Remarks of David D. Spears, Commissioner Commodity Futures Trading Commission
Financial Services Convergence Institute
Keynote Session: The New Face of Regulation

New York City
October 19, 2001

It is an honor to participate in this distinguished panel. At the outset, I would note that the conference brochure describes this panel as discussing regulatory harmony vs. disharmony. Let me assure all of you that achieving international regulatory harmony remains a top priority of the CFTC.

My fellow panelists have outlined some of the conflicting tensions pushing and pulling on business and regulators alike as the global derivatives business continues to evolve. I will try to give you a brief overview of how the CFTC has responded to the changes we have already seen and what the future might hold from a regulatory perspective.

Derivatives markets, once dominated by the U.S., have become increasingly global in scope. Where once there were a mere handful of offshore exchanges, today 45 markets outside the U.S. report volume figures to the Futures Industry Association. Globalization represents more competition for U.S. markets, but it means new business opportunities as well. For example, our most recent monthly data [September 17 – October 12] shows that, of the large traders required to file reports with the CFTC, 23% of those trading agricultural products, 25% of those trading industrial goods and metals, and 38% of those trading financial instruments were foreign-based.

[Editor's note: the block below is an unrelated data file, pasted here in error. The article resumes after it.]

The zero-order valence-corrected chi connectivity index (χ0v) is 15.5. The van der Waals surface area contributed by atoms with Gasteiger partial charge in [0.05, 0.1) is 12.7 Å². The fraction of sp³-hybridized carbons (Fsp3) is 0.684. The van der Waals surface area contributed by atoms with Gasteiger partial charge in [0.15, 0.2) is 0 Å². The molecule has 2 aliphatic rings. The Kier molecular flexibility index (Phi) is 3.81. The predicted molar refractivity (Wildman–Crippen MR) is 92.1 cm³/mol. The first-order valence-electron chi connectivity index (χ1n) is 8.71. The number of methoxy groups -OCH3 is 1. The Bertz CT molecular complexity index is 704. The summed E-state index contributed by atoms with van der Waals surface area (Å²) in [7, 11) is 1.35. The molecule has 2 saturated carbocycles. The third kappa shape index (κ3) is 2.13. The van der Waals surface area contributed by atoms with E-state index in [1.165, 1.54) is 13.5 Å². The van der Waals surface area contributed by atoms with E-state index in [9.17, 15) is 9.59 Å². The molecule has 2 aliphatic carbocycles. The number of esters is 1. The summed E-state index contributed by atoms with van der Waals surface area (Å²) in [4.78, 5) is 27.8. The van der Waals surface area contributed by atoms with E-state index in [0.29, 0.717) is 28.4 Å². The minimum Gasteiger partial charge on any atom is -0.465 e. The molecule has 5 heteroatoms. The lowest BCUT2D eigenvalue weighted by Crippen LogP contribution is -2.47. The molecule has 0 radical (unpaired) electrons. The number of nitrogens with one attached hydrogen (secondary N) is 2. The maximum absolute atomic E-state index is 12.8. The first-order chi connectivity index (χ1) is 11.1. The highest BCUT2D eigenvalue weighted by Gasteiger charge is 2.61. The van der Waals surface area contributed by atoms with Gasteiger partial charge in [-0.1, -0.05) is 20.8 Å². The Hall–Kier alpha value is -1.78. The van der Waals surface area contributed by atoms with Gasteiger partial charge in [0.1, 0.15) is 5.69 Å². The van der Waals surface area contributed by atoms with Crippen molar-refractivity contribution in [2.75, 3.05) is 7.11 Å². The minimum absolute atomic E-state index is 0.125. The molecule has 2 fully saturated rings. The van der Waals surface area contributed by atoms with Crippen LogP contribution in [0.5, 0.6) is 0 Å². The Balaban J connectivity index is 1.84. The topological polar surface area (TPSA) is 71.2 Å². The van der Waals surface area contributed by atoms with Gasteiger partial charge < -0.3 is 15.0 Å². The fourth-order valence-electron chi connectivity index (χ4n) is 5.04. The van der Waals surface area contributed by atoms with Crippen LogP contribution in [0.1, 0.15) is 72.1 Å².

At the same time, markets are becoming increasingly electronic. Internationally, electronic trading has become the model of choice, with exchanges in London, Paris, Sydney and Hong Kong abandoning pit trading in favor of computerized systems over the last few years. The U.S. is almost the last bastion of open outcry. But even here, the Commission has designated 6 new electronic exchanges in the last few years, with 9 more applications in the works. Electronic trading is also making inroads in our established markets. During January through September of this year, 31.5% of the volume in CBT Treasury Futures was traded electronically, with September volume rising to 38.6%, representing average daily volume of almost 247,000 electronic trades.